WORLD Australian granny escapes death in Malaysia drugs case

WORLD

Australian granny escapes death in Malaysia drugs case

AFP

06:33, December 28, 2017

Maria Elvira Pinto Exposto (center) reacts after she was cleared of drug trafficking charges at Shah Alam High Court in Shah Alam. Photo: AFP

An Australian grandmother who said she was tricked into carrying drugs into Malaysia after falling for an online romance scam was Wednesday cleared of trafficking, a crime punishable by death.

Maria Elvira Pinto Exposto wept and hugged her son after being found not guilty of smuggling crystal methamphetamine, a rare outcome in a country where hundreds of people have been sentenced to death for drugs offences in recent years.

"I'm happy now that I'm free," said the 54-year-old, as she was ushered out of the courtroom after the verdict.

But prosecutors have indicated they want to appeal the acquittal, her lawyer said, meaning Exposto won't be able to go back home yet and there is still a chance she could be sentenced to death.

She was arrested in December 2014 while in transit at Kuala Lumpur airport with 1.1 kilograms of the drug stitched into the compartment of a backpack she was carrying.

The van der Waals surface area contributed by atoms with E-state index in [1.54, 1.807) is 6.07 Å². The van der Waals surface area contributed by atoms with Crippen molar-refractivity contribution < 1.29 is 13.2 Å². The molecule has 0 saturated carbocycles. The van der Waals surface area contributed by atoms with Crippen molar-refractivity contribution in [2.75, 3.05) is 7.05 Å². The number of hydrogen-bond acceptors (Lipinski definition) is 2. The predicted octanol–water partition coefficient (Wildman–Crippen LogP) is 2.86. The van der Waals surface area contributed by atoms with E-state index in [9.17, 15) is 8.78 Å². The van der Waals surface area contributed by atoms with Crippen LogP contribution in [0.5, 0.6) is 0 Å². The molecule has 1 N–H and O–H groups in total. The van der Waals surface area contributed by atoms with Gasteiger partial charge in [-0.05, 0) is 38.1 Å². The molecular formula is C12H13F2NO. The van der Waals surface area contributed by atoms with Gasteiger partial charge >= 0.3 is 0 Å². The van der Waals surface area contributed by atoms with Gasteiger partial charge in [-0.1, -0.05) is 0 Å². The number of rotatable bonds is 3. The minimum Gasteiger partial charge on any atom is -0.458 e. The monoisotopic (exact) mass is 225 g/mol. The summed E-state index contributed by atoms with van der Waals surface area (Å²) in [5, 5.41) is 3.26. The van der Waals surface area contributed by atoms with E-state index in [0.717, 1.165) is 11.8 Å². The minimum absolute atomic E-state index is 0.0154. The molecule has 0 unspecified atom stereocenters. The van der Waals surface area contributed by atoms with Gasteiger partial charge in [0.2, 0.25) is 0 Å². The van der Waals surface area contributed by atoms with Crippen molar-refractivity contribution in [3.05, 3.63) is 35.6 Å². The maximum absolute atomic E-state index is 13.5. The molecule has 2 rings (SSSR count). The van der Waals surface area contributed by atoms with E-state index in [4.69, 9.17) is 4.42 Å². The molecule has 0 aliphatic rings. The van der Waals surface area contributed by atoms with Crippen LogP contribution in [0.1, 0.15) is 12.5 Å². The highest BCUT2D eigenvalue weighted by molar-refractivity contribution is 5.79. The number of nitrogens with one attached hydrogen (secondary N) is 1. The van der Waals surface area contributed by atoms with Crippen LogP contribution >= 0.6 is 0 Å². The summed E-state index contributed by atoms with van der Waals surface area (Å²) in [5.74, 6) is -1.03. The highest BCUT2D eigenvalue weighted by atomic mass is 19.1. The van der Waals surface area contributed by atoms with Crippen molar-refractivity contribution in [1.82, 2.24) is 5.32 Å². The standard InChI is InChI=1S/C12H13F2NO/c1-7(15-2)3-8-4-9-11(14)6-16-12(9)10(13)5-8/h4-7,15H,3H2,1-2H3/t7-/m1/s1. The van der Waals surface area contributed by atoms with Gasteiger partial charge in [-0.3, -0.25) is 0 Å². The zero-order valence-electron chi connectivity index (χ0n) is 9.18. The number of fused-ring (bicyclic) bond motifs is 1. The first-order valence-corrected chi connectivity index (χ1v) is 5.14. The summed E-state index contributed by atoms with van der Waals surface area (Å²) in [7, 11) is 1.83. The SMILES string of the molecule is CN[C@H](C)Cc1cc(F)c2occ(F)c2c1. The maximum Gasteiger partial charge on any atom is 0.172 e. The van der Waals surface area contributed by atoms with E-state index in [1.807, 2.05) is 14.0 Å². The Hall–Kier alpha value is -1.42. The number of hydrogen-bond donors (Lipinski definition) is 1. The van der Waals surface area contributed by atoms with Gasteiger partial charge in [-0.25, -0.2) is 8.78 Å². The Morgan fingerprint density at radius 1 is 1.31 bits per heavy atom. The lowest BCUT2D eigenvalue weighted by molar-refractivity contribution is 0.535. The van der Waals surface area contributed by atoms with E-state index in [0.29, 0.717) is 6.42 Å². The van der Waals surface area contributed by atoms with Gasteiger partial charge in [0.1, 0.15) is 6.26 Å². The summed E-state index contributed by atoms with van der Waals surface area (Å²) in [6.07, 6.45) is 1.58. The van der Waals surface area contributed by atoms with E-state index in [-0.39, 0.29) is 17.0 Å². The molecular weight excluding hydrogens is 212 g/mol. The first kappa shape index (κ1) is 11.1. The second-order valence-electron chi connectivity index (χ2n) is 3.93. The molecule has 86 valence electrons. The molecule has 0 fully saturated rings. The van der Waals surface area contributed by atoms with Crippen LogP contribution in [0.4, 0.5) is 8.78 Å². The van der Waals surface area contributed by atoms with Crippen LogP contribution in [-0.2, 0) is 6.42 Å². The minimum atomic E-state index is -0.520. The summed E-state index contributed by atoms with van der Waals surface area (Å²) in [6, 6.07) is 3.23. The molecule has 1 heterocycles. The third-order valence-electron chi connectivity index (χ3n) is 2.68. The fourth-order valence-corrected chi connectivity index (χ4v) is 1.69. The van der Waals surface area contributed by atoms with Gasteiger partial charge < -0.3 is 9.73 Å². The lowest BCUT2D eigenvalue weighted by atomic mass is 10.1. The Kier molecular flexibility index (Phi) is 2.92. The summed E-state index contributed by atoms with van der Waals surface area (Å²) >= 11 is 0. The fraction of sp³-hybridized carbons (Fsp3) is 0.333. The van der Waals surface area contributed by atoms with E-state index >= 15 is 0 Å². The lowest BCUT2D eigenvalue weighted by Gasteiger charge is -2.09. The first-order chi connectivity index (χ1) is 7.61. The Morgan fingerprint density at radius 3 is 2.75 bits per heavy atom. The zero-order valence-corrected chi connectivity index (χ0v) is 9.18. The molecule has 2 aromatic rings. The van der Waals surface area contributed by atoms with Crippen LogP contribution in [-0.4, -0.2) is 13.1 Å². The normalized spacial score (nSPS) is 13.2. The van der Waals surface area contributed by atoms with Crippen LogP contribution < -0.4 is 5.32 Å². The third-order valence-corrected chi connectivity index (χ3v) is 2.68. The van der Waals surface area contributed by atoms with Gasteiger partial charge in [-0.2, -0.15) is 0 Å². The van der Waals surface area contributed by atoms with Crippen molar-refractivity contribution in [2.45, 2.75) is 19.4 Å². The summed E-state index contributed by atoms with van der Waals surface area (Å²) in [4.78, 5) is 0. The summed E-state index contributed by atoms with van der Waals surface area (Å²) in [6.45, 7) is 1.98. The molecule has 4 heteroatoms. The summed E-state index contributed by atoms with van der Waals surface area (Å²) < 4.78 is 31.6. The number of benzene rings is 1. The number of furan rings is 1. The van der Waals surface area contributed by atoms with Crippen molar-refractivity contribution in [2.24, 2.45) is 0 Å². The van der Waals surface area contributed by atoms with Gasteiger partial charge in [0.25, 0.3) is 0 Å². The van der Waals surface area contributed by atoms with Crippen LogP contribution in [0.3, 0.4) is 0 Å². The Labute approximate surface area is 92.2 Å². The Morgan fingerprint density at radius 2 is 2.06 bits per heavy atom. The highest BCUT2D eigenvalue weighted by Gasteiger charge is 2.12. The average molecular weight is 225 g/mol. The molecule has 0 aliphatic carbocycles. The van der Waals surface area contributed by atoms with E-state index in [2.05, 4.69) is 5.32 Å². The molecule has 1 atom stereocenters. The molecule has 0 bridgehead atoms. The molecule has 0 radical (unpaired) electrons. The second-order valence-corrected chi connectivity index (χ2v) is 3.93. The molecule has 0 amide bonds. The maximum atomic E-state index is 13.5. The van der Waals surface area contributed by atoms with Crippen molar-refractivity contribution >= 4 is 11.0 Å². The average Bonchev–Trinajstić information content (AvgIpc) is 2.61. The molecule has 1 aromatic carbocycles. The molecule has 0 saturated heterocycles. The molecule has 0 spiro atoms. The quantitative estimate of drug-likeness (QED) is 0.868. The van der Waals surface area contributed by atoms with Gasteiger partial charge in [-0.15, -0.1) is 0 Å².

The mother of four argued she did not know about the hidden stash of "ice." She said she had been fooled into carrying the bag after traveling to China to see someone she met online called "Captain Daniel Smith," who had claimed to be a US serviceman.

Anyone caught with at least 50 grams of crystal meth is considered a trafficker in Muslim-majority Malaysia, and death by hanging is mandatory in the case of a conviction.

However handing down his verdict at the High Court in Shah Alam, outside Kuala Lumpur, Judge Ghazali Cha accepted the defence's argument that Exposto did not know the bag contained drugs and acquitted her.

"I agree with the defence lawyer that the accused did not have knowledge about the drugs," he said.

"I believe that at that time her (Exposto) feelings of love towards 'Captain Daniel Smith' overcame everything, including her own husband, her family and her future."

Exposto's lawyer Muhammad Shafee Abdullah welcomed the verdict but said he was surprised at prosecutors' intention to appeal as the judge had sided firmly with the defence. Prosecutors have 14 days to lodge the challenge.




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